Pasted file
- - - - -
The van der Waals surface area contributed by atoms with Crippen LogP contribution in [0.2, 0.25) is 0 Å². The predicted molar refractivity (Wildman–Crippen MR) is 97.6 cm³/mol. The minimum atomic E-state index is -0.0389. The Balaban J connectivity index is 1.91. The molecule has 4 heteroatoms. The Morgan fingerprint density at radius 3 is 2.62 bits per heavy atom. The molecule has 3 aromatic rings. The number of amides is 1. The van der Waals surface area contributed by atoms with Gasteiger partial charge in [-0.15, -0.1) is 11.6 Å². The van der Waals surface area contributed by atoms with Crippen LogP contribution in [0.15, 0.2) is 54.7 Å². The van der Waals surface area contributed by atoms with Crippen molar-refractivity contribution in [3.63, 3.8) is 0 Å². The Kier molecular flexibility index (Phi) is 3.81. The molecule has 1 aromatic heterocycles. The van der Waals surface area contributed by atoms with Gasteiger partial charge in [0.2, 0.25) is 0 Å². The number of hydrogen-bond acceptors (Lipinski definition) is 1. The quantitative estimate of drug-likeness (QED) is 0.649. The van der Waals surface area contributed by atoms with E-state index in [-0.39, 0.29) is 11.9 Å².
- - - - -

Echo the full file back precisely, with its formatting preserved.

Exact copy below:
The van der Waals surface area contributed by atoms with Crippen LogP contribution in [0.2, 0.25) is 0 Å². The predicted molar refractivity (Wildman–Crippen MR) is 97.6 cm³/mol. The minimum atomic E-state index is -0.0389. The Balaban J connectivity index is 1.91. The molecule has 4 heteroatoms. The Morgan fingerprint density at radius 3 is 2.62 bits per heavy atom. The molecule has 3 aromatic rings. The number of amides is 1. The van der Waals surface area contributed by atoms with Gasteiger partial charge in [-0.15, -0.1) is 11.6 Å². The van der Waals surface area contributed by atoms with Crippen LogP contribution in [0.15, 0.2) is 54.7 Å². The van der Waals surface area contributed by atoms with Crippen molar-refractivity contribution in [3.63, 3.8) is 0 Å². The Kier molecular flexibility index (Phi) is 3.81. The molecule has 1 aromatic heterocycles. The van der Waals surface area contributed by atoms with Gasteiger partial charge in [0.2, 0.25) is 0 Å². The number of hydrogen-bond acceptors (Lipinski definition) is 1. The quantitative estimate of drug-likeness (QED) is 0.649. The van der Waals surface area contributed by atoms with E-state index in [-0.39, 0.29) is 11.9 Å².